All patents in Australia are registered with IP Australia and usually completed through IP Australia’s online e-services platform. To help you plan out your patent application, IP Australia has created a nifty application guide that will help prepare your patent application for a seamless registration process.
If you’ve applied for a provisional application, then you must apply for a standard patent within 12 months to keep the provisional application’s priority date.
If you have a patent in an overseas jurisdiction, you must file a patent in Australia within 12 months of the first filing of an overseas jurisdiction. This means that if you register a patent in the United States in January, then a patent in China in March, you have until January the following year to register the patent in Australia.
Once an application has been lodged (and before it is examined and granted by IP Australia), the details of your invention is published in the Australian Official Journal of Patents within 18 months from the priority date (the date the application was first filed).
Patent applications must be accompanied by a patent specification, which encompasses a few details about your patent such as:
- a detailed description of the invention
- claims (optional for provisional applications)
- an abstract about your invention
- drawings of your invention (if applicable), and
- a gene sequence listing (if applicable).
It is common for people to have a crack at the patent application themselves. However, those who don’t engage patent attorneys may incorrectly describe their invention. These invention may be deemed as ‘not new’ because the applicant disclosed it to the public after filing a provisional application that did not adequately describe the invention. So, it’s important to consider engaging professional help when it comes to patent work.
Let’s explore the patent application requirements a little further.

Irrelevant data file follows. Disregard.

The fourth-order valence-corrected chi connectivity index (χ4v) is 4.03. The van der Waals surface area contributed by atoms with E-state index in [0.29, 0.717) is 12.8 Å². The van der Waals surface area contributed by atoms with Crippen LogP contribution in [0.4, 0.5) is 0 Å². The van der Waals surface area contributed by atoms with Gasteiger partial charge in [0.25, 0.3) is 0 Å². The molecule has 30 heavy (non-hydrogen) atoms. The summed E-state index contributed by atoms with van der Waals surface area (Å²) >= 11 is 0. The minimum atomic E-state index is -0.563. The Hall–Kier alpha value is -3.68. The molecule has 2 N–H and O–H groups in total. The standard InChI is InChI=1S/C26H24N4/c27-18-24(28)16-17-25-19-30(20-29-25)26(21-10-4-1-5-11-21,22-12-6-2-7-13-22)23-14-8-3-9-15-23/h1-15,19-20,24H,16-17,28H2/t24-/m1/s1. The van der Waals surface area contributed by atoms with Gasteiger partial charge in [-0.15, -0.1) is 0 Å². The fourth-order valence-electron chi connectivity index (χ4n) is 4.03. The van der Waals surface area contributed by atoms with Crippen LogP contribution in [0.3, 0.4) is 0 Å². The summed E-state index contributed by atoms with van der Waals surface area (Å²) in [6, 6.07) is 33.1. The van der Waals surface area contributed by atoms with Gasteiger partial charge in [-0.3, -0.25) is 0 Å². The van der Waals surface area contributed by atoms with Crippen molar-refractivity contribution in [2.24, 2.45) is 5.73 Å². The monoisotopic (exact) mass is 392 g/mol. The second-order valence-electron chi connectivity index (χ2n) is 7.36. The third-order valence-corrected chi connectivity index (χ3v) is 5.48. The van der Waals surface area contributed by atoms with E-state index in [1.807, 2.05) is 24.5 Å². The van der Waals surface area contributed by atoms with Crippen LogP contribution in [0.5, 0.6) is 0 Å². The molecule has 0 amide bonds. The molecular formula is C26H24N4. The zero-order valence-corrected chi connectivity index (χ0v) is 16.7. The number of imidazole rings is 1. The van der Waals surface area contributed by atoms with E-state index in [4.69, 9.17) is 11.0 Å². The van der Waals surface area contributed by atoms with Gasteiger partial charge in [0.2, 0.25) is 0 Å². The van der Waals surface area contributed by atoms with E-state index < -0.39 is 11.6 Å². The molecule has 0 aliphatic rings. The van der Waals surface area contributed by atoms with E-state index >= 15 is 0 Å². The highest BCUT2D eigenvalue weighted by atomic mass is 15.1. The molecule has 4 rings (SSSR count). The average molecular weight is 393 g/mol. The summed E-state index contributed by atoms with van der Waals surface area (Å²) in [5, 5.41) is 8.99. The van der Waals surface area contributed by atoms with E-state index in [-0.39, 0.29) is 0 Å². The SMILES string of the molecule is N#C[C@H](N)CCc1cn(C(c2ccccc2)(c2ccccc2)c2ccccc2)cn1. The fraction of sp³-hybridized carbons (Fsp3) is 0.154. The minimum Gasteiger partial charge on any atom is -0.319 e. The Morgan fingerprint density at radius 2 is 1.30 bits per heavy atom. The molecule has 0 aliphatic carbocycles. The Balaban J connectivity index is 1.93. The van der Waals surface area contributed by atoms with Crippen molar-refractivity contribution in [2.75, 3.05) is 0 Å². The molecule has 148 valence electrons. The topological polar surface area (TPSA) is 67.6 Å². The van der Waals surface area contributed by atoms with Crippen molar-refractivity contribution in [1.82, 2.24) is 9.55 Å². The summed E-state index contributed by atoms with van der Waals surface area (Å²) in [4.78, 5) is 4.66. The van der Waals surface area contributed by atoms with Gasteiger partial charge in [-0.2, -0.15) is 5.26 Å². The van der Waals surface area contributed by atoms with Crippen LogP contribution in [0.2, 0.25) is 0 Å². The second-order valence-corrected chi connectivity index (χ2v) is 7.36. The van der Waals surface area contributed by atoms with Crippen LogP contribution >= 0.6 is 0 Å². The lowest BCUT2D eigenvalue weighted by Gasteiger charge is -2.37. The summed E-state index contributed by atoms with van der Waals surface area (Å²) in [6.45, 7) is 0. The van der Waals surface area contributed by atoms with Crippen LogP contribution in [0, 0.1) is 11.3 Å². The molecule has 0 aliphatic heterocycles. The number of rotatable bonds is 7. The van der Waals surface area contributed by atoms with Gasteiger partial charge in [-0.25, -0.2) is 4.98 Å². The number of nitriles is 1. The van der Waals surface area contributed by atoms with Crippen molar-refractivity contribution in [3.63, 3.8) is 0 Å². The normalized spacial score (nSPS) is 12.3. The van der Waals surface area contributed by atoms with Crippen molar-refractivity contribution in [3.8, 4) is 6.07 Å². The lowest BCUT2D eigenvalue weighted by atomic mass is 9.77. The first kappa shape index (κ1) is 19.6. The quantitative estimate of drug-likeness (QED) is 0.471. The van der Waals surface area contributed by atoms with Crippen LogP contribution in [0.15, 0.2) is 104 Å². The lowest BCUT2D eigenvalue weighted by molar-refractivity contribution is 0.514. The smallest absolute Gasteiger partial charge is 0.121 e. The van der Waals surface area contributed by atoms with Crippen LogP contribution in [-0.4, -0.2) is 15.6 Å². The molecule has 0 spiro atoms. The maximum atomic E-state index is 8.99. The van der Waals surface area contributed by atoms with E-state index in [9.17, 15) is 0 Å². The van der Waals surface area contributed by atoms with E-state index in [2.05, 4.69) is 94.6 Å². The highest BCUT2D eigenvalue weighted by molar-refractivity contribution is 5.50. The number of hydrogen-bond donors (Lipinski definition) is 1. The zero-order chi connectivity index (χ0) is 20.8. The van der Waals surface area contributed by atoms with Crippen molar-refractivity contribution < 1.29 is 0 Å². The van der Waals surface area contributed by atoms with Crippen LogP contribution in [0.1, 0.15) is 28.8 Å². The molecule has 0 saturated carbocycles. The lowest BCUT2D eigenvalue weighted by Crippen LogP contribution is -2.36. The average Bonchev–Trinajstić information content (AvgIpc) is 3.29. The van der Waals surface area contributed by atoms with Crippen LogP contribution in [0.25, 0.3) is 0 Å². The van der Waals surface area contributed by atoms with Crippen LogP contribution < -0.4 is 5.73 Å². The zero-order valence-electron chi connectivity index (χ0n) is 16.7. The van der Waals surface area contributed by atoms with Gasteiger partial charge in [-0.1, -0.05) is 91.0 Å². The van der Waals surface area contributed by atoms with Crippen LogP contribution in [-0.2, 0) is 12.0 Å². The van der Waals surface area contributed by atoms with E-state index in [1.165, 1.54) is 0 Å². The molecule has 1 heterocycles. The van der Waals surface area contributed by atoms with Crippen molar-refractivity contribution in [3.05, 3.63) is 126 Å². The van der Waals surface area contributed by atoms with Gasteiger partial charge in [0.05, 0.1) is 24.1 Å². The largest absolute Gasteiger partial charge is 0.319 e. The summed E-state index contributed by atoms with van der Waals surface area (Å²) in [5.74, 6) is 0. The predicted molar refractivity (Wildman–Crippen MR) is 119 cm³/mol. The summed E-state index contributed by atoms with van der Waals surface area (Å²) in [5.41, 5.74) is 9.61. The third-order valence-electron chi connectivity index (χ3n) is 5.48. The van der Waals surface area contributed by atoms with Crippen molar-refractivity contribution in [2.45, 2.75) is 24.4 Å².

Description of the Patent
The description of the patent must describe the patent in detail. All patents (standard, innovation, provisional or international) must include a description which:
- fully describes the invention so that others could reproduce the invention with the information provided,
- does not include photographs,
- has at least 2.5cm from the left-most margin,
- gives the best method of performing the invention,
- is in English, and
- is on A4 single-sided pages.
The claim defines your invention. Standard and certified patents must include a claim (claims are optional in provisional applications). A claim should:
- clearly define what you are seeking patent protection from (must differentiate the invention from what is already patented),
- set out essential technical features,
- be concise,
- be clear, and
- be written as a single sentence.
A standard patent can have any number of claims, whereas a certified innovation patent can have at most five claims.
An independent claim does not refer to another claim and must define features that are essential to the invention. A dependant claim references one or more previous claims.
Claims must be reasonable and only define one invention. If you try to claim too much, it may be difficult to obtain or defend those rights. If you claim too little you may miss out on valuable opportunities.
The abstract is a summary of your invention which identifies its key features.
Drawings should be used to help describe your invention. A drawing must be in black ink drawn using drafting instruments or computer software. Any significant features should be labelled by numbers and further described in the specification.
Patent Application Fees
Application fees must be paid within two months or else the application will lapse.
Below is a table of application fees patent fees:
|Patent Type||Fee (online services)||Fee (post)|
|Provisional patent application||$110||$210|
|Standard patent application||$370||$470|
|Innovation patent application||$180||$280|